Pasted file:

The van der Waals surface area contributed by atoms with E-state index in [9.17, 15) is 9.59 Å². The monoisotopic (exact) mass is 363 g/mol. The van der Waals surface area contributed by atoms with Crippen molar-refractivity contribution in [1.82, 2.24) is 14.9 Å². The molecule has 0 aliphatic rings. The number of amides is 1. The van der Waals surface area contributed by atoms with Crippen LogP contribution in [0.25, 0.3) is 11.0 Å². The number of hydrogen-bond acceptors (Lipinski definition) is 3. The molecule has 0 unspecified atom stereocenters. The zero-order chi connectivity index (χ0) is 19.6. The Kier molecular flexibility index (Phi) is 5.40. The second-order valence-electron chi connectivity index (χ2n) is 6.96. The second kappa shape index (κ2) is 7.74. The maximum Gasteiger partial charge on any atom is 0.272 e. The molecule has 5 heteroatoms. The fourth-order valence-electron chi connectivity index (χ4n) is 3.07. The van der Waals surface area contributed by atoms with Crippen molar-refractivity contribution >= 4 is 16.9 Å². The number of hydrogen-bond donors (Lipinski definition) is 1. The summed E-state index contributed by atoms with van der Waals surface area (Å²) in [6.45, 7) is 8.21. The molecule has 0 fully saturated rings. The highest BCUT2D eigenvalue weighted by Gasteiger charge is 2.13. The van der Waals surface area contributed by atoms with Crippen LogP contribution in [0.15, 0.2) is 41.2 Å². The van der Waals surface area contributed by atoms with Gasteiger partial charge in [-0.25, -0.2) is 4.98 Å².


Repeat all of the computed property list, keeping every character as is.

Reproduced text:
The van der Waals surface area contributed by atoms with E-state index in [9.17, 15) is 9.59 Å². The monoisotopic (exact) mass is 363 g/mol. The van der Waals surface area contributed by atoms with Crippen molar-refractivity contribution in [1.82, 2.24) is 14.9 Å². The molecule has 0 aliphatic rings. The number of amides is 1. The van der Waals surface area contributed by atoms with Crippen LogP contribution in [0.25, 0.3) is 11.0 Å². The number of hydrogen-bond acceptors (Lipinski definition) is 3. The molecule has 0 unspecified atom stereocenters. The zero-order chi connectivity index (χ0) is 19.6. The Kier molecular flexibility index (Phi) is 5.40. The second-order valence-electron chi connectivity index (χ2n) is 6.96. The second kappa shape index (κ2) is 7.74. The maximum Gasteiger partial charge on any atom is 0.272 e. The molecule has 5 heteroatoms. The fourth-order valence-electron chi connectivity index (χ4n) is 3.07. The van der Waals surface area contributed by atoms with Crippen molar-refractivity contribution >= 4 is 16.9 Å². The number of hydrogen-bond donors (Lipinski definition) is 1. The summed E-state index contributed by atoms with van der Waals surface area (Å²) in [6.45, 7) is 8.21. The molecule has 0 fully saturated rings. The highest BCUT2D eigenvalue weighted by Gasteiger charge is 2.13. The van der Waals surface area contributed by atoms with Crippen LogP contribution in [0.15, 0.2) is 41.2 Å². The van der Waals surface area contributed by atoms with Gasteiger partial charge in [-0.25, -0.2) is 4.98 Å².